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Substance use, psychological distress and violence among pregnant and breastfeeding Australian women

journal contribution
posted on 01.02.2007, 00:00 authored by C Wallace, L Burns, S Gilmour, Delyse HutchinsonDelyse Hutchinson
OBJECTIVE: To identify the population prevalence and demographic characteristics of pregnant and/or breastfeeding Australian women who use licit and illicit substances and their experience of psychological distress and violence. METHODS: Data from the 2004 National Drug Strategy Household Survey were used to determine the prevalence of substance use, psychological distress and violence experienced by pregnant and/or breastfeeding women. RESULTS: A total of 976 pregnant and/or breastfeeding women were included. These women were significantly less likely than non-pregnant women to consume alcohol (47% vs. 85%) or any illicit drug (6% vs. 17%); however, there was no significant difference in tobacco smoking (20% vs. 25%). Self-reported psychological distress was significantly more frequent in the non-pregnant group (42%) than in the pregnant group, irrespective of substance use status. At a population level, pregnant and/or breastfeeding women were not at a heightened risk of psychological distress or violence. DISCUSSION: These findings highlight the importance of targeting older, tertiary-educated and relatively affluent mothers and those living in regional areas for drug and alcohol education campaigns and treatment. IMPLICATIONS: Simplifying the National Health and Medical Research Council pregnancy-specific alcohol guidelines, improving clinician training, and increasing the availability of treatment options in rural and regional areas may assist in the identification, referral and provision of assistance to substance using pregnant/breastfeeding women.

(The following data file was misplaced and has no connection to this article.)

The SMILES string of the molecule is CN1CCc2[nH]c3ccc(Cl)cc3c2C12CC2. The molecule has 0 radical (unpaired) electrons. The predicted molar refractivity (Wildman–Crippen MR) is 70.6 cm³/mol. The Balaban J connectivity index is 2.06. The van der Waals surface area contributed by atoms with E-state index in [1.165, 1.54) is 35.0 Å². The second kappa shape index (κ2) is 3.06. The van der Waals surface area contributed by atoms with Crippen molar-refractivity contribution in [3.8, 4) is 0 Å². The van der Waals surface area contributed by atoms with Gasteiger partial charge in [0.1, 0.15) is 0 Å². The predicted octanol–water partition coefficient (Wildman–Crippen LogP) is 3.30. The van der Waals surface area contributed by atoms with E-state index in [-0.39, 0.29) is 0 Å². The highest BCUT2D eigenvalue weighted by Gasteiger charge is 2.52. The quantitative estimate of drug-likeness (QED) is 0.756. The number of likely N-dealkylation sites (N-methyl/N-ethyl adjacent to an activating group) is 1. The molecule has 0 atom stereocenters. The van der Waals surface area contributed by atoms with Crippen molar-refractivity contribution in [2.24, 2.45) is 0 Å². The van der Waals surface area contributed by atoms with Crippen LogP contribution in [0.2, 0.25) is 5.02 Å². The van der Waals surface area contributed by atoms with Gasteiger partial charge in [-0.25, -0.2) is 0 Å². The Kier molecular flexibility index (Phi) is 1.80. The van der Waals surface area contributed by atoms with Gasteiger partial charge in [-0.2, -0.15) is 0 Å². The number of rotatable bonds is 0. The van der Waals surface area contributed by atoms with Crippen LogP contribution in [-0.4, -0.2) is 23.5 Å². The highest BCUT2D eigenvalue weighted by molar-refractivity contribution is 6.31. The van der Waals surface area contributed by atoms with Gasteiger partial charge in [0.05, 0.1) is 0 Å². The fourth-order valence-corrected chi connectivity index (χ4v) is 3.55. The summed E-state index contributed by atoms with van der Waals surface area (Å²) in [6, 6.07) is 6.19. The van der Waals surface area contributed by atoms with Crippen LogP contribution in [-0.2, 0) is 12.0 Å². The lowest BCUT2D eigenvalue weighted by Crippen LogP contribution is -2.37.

Australian and New Zealand Journal of Public Health






51 - 56




London, Eng.





Publication classification

C1.1 Refereed article in a scholarly journal

Copyright notice

2007, Wiley